Why Lenin Chose the Title ‘Communist Party’ (1918)

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‘The seventh party congress (March 6th-8th, 1918), which decided to ratify Brest-Litovsk, also gave effect to the proposal made by Lenin a year earlier in his April these to change the name of the party from “social-democratic” to “communist”. Marx and Engels had expressed their dislike of the old title when the German workers’ party adopted it in 1875: already at that time the word “democratic”, even qualified by the adjective “social”, was beginning to lose its revolutionary connotation. Since 1914 the social-democrats of Europe, except for an insignificant minority, had abandoned the cause of world-wide proletarian revolution, and become bourgeois “reformists” and “chauvinists”. In december 1914 Lenin had enquired whether it would not be better to abandon the “stained and degraded” name of the “social-democrats” and return to the Marxist name of “Communist”. ‘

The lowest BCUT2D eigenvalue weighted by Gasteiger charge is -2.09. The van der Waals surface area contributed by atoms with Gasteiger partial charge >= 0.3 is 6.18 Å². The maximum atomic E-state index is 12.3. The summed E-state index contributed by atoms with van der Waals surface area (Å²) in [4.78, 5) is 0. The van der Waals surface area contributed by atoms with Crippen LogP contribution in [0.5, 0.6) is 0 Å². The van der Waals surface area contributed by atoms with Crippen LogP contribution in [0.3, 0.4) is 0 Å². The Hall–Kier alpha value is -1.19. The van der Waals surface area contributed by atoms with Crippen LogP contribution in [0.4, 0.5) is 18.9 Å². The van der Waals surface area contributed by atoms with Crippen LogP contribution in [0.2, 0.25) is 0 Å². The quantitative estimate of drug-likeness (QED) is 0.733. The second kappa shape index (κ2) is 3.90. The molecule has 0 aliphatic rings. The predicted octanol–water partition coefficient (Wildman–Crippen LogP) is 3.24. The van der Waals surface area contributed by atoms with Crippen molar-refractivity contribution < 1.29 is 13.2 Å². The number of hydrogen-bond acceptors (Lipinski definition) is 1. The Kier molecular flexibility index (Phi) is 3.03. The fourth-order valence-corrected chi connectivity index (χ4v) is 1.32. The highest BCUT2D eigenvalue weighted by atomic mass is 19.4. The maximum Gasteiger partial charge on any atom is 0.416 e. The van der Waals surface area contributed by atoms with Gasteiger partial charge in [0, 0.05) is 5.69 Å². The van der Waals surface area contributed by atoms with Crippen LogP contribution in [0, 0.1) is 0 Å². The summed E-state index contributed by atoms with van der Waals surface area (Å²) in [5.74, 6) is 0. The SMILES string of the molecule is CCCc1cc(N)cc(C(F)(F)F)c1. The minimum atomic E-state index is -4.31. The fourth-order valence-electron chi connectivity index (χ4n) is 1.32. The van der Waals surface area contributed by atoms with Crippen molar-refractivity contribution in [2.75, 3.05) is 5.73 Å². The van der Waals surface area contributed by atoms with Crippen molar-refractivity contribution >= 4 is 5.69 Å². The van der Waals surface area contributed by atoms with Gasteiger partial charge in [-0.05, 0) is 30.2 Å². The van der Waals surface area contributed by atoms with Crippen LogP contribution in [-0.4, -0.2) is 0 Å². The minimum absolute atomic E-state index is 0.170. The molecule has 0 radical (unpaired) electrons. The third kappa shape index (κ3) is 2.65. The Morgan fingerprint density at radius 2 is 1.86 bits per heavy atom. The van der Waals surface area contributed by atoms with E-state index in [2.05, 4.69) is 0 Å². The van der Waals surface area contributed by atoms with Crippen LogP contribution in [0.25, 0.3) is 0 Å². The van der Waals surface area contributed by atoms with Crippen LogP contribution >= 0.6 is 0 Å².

EH Carr: The Bolshevik Revolution, 1917-1923, Volume One, MacMillan, (1950), Pages 189-190

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